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Hats Off To Panama

The rally's time in Panama is sadly drawing to a close, but for the 26 World ARC boats, it’s been a great place to spend a few weeks exploring. Their journey has taken them via some beautiful - and often deserted - islands in San Blas. It included a private audience with a village chief of an indigenous tribe in the Chagres National Park. And for many it’s been a huge tick off the bucket list, as they transited the infamous Panama Canal on their boats.

Reflecting on San Blas, John Lovett from Crazy Horse said, “We enjoyed some of the best snorkelling ever at Holandes Cays. What a great experience.” Jane Ogilvie from Dilema, was so taken with Coco Banderos islands, she described them as, “Picture-postcard perfect.”


Some participants enjoyed lobster dinners, cooked for them by the local Guna Yala, creating incredible memories of dining by candlelight with their toes in the sand. While one boat skipper sought permission from the island chief to run a film night.  They set their projector and screen up on the beach and the film was enjoyed not just by their crew, but also the Gunas living there too!

Amid boat jobs and provisioning taking place while at Shelter Bay Marina, the marina manager, JuanJo Boschetti threw an impromptu party for rally participants. A fun and happy evening was had by all as the rum punch flowed - mixed to the yellow shirts' special recipe - and everyone gathered, excitedly chatting about their forthcoming transit across the Panama Canal.


This year, due to the water shortages in the Panama Canal, the World ARC fleet staggered the transits with all 26 boats going through the Canal within the intended 11-day window.

World Cruising Club’s Managing Director, Paul Tetlow said, “This is a huge achievement, representing the close connection World Cruising Club has with the Panama Canal Authority and the comprehensive communications managed by Rally Control and Roy Bravo, our agent.  The transit schedule was always going to be a different this year and we were grateful for the understanding of the World ARC crews and their trust in our team of ‘yellow shirts’ to get the job done on time."   

It’s clear from the many photos posted by rally participants on social media that, they’ve all had an amazing time. As his boat entered the Pacific Ocean, one skipper summed up his Panama Canal transit as “a phenomenal, once-in-a-lifetime experience.”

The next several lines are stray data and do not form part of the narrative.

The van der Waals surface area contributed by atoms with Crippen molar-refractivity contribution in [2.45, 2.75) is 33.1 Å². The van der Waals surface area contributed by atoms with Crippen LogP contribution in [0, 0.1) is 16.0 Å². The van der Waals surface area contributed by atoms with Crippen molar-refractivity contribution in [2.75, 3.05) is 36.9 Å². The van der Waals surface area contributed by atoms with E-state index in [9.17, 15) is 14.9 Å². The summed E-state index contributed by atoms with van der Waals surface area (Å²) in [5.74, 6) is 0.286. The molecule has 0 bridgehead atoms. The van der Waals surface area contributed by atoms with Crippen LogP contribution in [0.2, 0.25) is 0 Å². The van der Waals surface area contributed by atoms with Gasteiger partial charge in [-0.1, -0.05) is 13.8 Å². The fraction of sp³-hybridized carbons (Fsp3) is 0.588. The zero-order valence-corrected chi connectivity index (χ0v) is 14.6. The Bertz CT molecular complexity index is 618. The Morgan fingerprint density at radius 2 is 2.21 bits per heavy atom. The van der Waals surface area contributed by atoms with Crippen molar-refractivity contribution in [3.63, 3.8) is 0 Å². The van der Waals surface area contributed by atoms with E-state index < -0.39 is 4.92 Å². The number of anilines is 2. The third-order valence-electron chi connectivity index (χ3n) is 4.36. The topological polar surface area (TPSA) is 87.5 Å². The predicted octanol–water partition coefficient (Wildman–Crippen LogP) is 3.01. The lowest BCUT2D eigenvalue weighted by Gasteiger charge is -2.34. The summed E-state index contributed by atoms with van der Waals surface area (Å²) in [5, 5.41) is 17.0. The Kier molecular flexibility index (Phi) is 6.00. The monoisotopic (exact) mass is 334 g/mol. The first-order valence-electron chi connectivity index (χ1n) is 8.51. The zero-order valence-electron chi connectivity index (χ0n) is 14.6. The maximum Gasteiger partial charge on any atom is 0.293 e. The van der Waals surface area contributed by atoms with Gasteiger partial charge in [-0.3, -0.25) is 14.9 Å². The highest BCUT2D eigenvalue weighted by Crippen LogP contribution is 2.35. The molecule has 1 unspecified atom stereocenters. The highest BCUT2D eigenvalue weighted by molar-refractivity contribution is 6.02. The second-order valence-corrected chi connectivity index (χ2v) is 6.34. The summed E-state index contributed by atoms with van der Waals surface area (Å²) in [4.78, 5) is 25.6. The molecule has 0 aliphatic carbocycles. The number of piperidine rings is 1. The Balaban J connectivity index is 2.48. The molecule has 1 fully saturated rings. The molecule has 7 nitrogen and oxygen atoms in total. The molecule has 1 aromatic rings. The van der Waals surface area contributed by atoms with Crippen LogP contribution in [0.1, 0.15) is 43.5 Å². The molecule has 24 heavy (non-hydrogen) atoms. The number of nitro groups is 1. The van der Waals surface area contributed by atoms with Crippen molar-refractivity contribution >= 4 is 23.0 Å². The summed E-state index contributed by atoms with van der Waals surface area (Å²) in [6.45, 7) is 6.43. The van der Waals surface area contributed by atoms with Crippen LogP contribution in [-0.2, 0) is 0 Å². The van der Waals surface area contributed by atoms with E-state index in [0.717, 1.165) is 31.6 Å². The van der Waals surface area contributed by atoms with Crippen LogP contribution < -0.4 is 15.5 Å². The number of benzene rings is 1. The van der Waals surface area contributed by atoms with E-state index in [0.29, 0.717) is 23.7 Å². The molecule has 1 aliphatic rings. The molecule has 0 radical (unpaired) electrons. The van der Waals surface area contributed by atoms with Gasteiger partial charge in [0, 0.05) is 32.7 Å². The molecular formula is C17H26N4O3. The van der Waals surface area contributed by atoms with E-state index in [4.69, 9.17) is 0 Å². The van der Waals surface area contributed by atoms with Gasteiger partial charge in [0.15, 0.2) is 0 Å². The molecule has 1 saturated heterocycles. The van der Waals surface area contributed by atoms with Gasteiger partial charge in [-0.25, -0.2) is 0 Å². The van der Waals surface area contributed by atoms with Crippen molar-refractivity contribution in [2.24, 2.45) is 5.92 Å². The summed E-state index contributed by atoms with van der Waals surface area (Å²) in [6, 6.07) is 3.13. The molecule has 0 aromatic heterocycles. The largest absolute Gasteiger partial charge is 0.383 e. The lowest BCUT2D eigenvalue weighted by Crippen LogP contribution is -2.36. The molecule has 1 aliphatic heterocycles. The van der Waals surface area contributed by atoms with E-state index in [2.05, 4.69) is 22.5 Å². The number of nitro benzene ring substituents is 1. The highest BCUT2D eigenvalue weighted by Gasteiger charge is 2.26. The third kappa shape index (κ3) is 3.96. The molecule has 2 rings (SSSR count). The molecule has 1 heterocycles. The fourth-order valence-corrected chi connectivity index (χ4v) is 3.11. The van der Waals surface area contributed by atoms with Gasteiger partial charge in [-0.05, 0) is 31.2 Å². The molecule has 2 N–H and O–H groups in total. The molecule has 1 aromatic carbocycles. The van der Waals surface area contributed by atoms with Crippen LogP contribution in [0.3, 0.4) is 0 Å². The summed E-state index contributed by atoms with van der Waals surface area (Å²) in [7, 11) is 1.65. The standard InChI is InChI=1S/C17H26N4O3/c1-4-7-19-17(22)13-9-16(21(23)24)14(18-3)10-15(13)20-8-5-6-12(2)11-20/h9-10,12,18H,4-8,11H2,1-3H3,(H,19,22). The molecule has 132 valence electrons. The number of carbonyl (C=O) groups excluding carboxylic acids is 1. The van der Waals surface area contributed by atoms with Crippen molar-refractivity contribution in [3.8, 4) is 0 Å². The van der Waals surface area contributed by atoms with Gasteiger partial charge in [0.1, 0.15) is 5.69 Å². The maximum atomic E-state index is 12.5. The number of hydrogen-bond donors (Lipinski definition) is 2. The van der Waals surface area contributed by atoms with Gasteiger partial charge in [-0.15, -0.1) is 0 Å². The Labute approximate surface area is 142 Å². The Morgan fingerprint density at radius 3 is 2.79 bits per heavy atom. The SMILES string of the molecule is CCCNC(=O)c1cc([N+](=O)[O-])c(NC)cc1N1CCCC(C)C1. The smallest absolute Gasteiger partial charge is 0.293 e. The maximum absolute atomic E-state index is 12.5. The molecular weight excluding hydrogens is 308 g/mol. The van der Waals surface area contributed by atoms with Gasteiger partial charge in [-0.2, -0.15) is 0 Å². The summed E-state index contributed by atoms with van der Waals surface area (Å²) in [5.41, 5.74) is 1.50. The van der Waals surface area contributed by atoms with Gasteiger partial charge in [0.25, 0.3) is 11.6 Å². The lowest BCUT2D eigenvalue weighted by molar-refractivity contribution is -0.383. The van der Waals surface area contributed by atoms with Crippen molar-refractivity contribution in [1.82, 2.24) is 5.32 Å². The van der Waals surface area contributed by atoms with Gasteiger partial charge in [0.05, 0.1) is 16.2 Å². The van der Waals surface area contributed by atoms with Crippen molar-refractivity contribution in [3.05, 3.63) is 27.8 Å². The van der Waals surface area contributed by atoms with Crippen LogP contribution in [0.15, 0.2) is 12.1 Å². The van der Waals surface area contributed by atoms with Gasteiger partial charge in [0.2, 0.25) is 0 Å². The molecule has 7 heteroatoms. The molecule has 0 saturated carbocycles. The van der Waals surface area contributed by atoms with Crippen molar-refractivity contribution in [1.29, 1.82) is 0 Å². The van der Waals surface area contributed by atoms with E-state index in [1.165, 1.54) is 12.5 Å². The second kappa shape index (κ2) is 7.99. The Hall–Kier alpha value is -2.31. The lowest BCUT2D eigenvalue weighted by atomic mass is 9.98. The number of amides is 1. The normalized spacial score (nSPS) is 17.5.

Another huge hit was a specially arranged tour to the Embera Tribe Village. Set deep within the rainforest of Panama Province in the Chagres National Park area, access to the village is via boat, and involves a 30-minute journey to the top of the River Chagres in handmade dugout canoes.

Following a warm and hospitable reception from the tribespeople, the village chief spent time explaining the history, culture, and traditions of the village, happily answering many personal questions. Culminating the visit, the women of the village put on a show and later invited the audience to dance with them. It was an incredible and honest insight into a traditional tribal community.


An additional popular excursion was a five-hour trip around old and modern Panama City by bus, followed by a walking tour of Casco Viejo (the old town).

There's just time now for one last Panamanian adventure and the chance to explore the charming islands in Las Perlas, located 30 miles out of the city. A great place for the skippers and crew to catch their breath before beginning their sail to Galapagos. The pretty island of Contadora is also the place for the World ARC prizegiving and finale party.


So many amazing memories created. Doffing the hat to Panama and its famous palindrome:

A Man, A Plan, A Canal, Panama




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